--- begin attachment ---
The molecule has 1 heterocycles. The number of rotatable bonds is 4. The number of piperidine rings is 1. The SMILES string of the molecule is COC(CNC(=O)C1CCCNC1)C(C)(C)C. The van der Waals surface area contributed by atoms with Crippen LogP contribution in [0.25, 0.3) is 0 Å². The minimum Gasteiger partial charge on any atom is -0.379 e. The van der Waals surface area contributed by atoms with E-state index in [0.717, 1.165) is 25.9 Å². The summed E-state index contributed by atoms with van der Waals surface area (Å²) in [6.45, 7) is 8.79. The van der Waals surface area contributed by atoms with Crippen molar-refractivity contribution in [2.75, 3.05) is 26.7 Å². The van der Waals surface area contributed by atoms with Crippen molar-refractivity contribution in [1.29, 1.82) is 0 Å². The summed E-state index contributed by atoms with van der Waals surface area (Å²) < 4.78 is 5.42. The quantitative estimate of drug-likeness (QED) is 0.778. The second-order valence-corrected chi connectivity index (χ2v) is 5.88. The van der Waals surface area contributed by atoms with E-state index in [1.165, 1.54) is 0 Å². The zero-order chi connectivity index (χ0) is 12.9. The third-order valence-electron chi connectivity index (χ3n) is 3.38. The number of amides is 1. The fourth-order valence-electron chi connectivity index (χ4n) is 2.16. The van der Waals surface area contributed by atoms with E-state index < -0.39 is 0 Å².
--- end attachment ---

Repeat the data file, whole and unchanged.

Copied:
The molecule has 1 heterocycles. The number of rotatable bonds is 4. The number of piperidine rings is 1. The SMILES string of the molecule is COC(CNC(=O)C1CCCNC1)C(C)(C)C. The van der Waals surface area contributed by atoms with Crippen LogP contribution in [0.25, 0.3) is 0 Å². The minimum Gasteiger partial charge on any atom is -0.379 e. The van der Waals surface area contributed by atoms with E-state index in [0.717, 1.165) is 25.9 Å². The summed E-state index contributed by atoms with van der Waals surface area (Å²) in [6.45, 7) is 8.79. The van der Waals surface area contributed by atoms with Crippen molar-refractivity contribution in [2.75, 3.05) is 26.7 Å². The van der Waals surface area contributed by atoms with Crippen molar-refractivity contribution in [1.29, 1.82) is 0 Å². The summed E-state index contributed by atoms with van der Waals surface area (Å²) < 4.78 is 5.42. The quantitative estimate of drug-likeness (QED) is 0.778. The second-order valence-corrected chi connectivity index (χ2v) is 5.88. The van der Waals surface area contributed by atoms with E-state index in [1.165, 1.54) is 0 Å². The zero-order chi connectivity index (χ0) is 12.9. The third-order valence-electron chi connectivity index (χ3n) is 3.38. The number of amides is 1. The fourth-order valence-electron chi connectivity index (χ4n) is 2.16. The van der Waals surface area contributed by atoms with E-state index < -0.39 is 0 Å².